Howell v. New York Post Co.
Court of Appeals of New York
February 17, 1993, Argued ; April 5, 1993, Decided
[*117] [**700] [***351] Chief Judge Kaye.
This appeal, involving a newspaper's publication of plaintiff's [*118] photograph without her consent, calls upon us to consider the relationship between two separate but potentially overlapping torts: intentional infliction of emotional distress, and invasion of the right to privacy.
[****5] In early September 1988, plaintiff Pamela J. Howell was a patient at Four Winds Hospital, a private psychiatric facility in Westchester County. Her complaint and affidavit (accepted as true on this appeal) allege that it was imperative to her recovery that the hospitalization remain a secret from all but her immediate family.
Hedda Nussbaum was also at that time a patient at Four Winds. Nussbaum was the "adoptive" mother of six-year-old Lisa Steinberg, whose November 1987 death from child abuse generated intense public interest (see, e.g., Matter of New York Times v Rothwax, 143 AD2d 592 [vacating Trial Judge's order barring counsel from discussing case with news media]; see also, People v Steinberg, 79 NY2d 673).
On September 1, 1988, a New York Post photographer trespassed onto Four Winds' secluded grounds and, with a telephoto lens, took outdoor pictures of a group that included Nussbaum and plaintiff. That night, the hospital's medical director telephoned a Post editor requesting that the paper not publish any patient photographs. Nevertheless, on the front page of next days' edition two photographs appeared--one of Nussbaum taken in November 1987, shortly [****6] after her arrest in connection with Lisa's death, and another of Nussbaum walking with plaintiff, taken the previous day at Four Winds.
In the earlier photograph, Nussbaum's face is bruised and disfigured, her lips split and swollen, and her matted hair is covered with a scarf. By contrast, in the photograph taken at Four Winds, Nussbaum's facial wounds have visibly healed, her hair is coiffed, and she is neatly dressed in jeans, a sweater and earrings. Plaintiff, walking alongside her, smiling, is in tennis attire and sneakers. The caption reads: "The battered face above belongs to the Hedda Nussbaum people remember--the former live-in lover of accused child-killer, [*119] Joel Steinberg. The serene woman in jeans at left is the same Hedda, strolling with a companion in the grounds of the upstate psychiatric center where her face and mind are healing from the terrible wounds Steinberg inflicted." Read The Full CaseNot a Lexis Advance subscriber? Try it out for free.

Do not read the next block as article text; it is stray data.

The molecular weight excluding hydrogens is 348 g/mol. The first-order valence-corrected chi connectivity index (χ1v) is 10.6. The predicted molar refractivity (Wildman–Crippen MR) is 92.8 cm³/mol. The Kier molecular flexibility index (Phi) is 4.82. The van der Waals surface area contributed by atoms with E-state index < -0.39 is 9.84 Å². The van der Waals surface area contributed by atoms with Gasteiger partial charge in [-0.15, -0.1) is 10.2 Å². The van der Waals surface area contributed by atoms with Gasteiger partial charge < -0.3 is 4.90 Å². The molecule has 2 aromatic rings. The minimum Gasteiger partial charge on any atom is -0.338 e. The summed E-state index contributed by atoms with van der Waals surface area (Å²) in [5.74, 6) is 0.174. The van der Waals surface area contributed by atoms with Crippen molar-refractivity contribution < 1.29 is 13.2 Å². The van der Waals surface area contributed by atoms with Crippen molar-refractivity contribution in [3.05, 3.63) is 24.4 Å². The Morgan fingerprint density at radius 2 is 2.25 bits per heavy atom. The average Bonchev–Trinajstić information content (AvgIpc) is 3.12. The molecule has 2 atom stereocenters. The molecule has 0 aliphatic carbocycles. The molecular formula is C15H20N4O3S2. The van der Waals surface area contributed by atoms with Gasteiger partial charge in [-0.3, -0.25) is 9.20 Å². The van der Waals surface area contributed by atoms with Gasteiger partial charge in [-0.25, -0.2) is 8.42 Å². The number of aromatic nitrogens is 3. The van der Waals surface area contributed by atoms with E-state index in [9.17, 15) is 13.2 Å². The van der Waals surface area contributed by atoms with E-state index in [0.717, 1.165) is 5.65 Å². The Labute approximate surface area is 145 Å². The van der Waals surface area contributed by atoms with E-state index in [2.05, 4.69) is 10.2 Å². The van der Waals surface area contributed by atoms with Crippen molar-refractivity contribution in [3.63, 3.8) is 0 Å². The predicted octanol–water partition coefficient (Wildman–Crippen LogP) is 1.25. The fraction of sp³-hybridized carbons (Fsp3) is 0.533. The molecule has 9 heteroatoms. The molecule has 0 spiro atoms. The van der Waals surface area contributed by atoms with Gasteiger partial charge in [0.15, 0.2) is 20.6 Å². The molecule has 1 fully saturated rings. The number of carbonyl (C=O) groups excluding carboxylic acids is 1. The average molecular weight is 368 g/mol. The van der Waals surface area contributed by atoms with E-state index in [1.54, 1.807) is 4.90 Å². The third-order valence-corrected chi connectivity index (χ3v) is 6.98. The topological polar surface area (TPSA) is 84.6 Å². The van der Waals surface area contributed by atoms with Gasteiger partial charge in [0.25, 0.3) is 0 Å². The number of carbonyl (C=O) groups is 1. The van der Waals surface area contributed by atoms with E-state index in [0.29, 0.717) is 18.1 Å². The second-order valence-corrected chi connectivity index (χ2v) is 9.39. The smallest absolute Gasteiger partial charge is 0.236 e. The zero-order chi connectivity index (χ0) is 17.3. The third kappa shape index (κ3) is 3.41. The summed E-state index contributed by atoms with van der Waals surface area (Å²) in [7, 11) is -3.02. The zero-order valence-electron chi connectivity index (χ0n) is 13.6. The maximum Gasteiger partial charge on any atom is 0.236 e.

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81 N.Y.2d 115 *; 612 N.E.2d 699 **; 596 N.Y.S.2d 350 ***; 1993 N.Y. LEXIS 658 ****; 21 Media L. Rep. 1273
Pamela J. Howell et al., Appellants, v. New York Post Company, Inc., et al., Respondents.
Prior History: [****1] Appeal, by permission of the Court of Appeals, from an order of the Appellate Division of the Supreme Court in the First Judicial Department, entered March 26, 1992, which modified, on the law, and, as modified, affirmed an order of the Supreme Court (Carol E. Huff, J.), entered in New York County, granting a motion by defendants to dismiss the complaint for failure to state a cause of action to the extent of dismissing all causes of action except that for intentional infliction of emotional distress and the derivative claim for loss of consortium, and denying a cross motion by plaintiffs for summary judgment. The modification consisted of dismissing the complaint in its entirety.
Howell v New York Post Co., 181 AD2d 597, affirmed.
Disposition: Order, insofar as it pertains to the individual defendants, affirmed, with costs.
photograph, intentional infliction of emotional distress, privacy, emotional, advertisement, emotional distress, picture, cause of action, outrageous, courts, severe emotional distress, right to privacy, outrageous conduct, real relationship, public interest, inflicted, invasion, trespass, damages
Torts, Intentional Torts, Intentional Infliction of Emotional Distress, General Overview, Elements, Elements, Causation, False Imprisonment, Defamation, Constitutional Law, Fundamental Freedoms, Freedom of Speech, Scope, Defenses